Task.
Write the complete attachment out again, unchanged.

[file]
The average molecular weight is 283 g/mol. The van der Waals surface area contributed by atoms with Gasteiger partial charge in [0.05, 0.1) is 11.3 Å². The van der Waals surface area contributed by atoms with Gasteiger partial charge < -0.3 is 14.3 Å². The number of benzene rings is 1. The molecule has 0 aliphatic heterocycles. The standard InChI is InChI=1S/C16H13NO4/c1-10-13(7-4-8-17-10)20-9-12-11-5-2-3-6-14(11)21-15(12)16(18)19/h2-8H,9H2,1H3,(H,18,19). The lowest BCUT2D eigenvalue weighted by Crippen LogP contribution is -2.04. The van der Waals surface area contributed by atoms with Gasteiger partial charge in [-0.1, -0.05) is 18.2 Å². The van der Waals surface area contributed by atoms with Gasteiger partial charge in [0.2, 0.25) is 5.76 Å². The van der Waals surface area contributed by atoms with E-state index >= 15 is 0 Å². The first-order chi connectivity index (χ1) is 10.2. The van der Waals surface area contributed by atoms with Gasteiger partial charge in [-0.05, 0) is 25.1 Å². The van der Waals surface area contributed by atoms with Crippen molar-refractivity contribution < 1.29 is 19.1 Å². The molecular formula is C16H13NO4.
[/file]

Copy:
The average molecular weight is 283 g/mol. The van der Waals surface area contributed by atoms with Gasteiger partial charge in [0.05, 0.1) is 11.3 Å². The van der Waals surface area contributed by atoms with Gasteiger partial charge < -0.3 is 14.3 Å². The number of benzene rings is 1. The molecule has 0 aliphatic heterocycles. The standard InChI is InChI=1S/C16H13NO4/c1-10-13(7-4-8-17-10)20-9-12-11-5-2-3-6-14(11)21-15(12)16(18)19/h2-8H,9H2,1H3,(H,18,19). The lowest BCUT2D eigenvalue weighted by Crippen LogP contribution is -2.04. The van der Waals surface area contributed by atoms with Gasteiger partial charge in [-0.1, -0.05) is 18.2 Å². The van der Waals surface area contributed by atoms with Gasteiger partial charge in [0.2, 0.25) is 5.76 Å². The van der Waals surface area contributed by atoms with E-state index >= 15 is 0 Å². The first-order chi connectivity index (χ1) is 10.2. The van der Waals surface area contributed by atoms with Gasteiger partial charge in [-0.05, 0) is 25.1 Å². The van der Waals surface area contributed by atoms with Crippen molar-refractivity contribution < 1.29 is 19.1 Å². The molecular formula is C16H13NO4.